Some of the symptoms of a Herniated Disc can be radiating pain from your buttocks all the way down to your foot. Sciatica is a term used to describe this condition. Coughing and Sneezing can also be painful. If there is a herniated disc in the neck the radiating pain and travel from your shoulders all the way down your hands. Sneezing and Coughing can also be painful. Numbness and weakness of the extremities are common. It may be hard to hold and lift heavy objects because of the muscle weakness the herniation causes.
Many people think bulging discs are the same as a herniated disc, but the two conditions are not alike. The main difference of a bulging disc is that the outer layer or annulus fibrous is not cracked where the nucleus is allowed to exit. A bulging disc is a deformity inside the wall of the disc that causes the annulus fibrous to protrude. Since the nucleus is still contained within the disc there is less likely of a chance that you will experience any back pain issues with a bulging disc.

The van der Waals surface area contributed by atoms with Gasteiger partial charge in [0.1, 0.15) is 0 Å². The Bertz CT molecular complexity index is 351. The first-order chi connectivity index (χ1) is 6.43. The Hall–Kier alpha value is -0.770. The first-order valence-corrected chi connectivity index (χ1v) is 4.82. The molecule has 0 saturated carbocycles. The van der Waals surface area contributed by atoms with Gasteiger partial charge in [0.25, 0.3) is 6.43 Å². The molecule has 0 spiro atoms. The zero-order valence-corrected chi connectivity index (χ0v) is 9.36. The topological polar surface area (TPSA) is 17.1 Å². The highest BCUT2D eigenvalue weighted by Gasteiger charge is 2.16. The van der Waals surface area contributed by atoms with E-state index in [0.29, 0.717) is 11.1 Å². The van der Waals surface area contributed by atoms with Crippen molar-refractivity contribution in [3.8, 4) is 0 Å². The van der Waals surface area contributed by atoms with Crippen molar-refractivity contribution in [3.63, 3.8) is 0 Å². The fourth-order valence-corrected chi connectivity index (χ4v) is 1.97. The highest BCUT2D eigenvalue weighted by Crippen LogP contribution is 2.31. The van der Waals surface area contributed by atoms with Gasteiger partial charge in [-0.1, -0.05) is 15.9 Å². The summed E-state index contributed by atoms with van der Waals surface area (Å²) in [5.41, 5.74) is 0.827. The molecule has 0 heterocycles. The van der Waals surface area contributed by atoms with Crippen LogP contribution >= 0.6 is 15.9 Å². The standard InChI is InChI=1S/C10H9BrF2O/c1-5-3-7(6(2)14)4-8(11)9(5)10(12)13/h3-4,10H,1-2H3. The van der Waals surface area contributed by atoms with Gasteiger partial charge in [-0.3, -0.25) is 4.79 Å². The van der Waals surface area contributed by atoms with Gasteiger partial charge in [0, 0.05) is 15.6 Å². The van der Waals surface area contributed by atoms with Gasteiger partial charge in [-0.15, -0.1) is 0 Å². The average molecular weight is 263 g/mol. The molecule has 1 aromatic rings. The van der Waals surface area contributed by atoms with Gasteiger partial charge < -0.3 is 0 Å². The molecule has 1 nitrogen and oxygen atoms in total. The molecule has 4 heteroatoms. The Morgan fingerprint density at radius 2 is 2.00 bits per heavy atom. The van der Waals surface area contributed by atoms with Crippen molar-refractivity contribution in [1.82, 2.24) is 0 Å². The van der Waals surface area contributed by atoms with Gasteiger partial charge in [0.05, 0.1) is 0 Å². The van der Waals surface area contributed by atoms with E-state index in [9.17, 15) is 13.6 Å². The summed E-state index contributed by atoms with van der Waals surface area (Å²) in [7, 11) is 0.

Not everyone who has a bulging disc will experience pain, but if you do here are some of the symptoms.
- Muscle Weakness
- Numbness and Tingling from your buttocks down to your legs (Lumbar)
- Numbness and Tingling from your shoulder to your arms (Cervical)
Degenerative Disc Disease
One Third of people from the ages of 40 – 59 have signs of degenerative disc disease
As we age the discs that is in between our vertebrae slowly degenerate. These jelly-like discs are shock absorbers that protect your spine. When we are young the discs are healthy and plump, but the water content when we age reduces causing the disc to lose its plump form. The discs becomes flat and the shock absorbing capabilities are weakened causing your vertebrae to rub together. The result of aging and that discs thinning causes the two vertebrae bones to start rubbing against one another. Bone Spurs result due to the friction of the bones and these fragments can potentially cause intense pain.
As your vertebrae bones grind, the body tries to repair itself by strengthening the area of bones where the friction is being created. This is how bone spurs are made, the calcium deposits as the bones grow can become irregular. If the bone spurs grow enough it can also lead to spinal stenosis which is a narrowing of your spinal canal.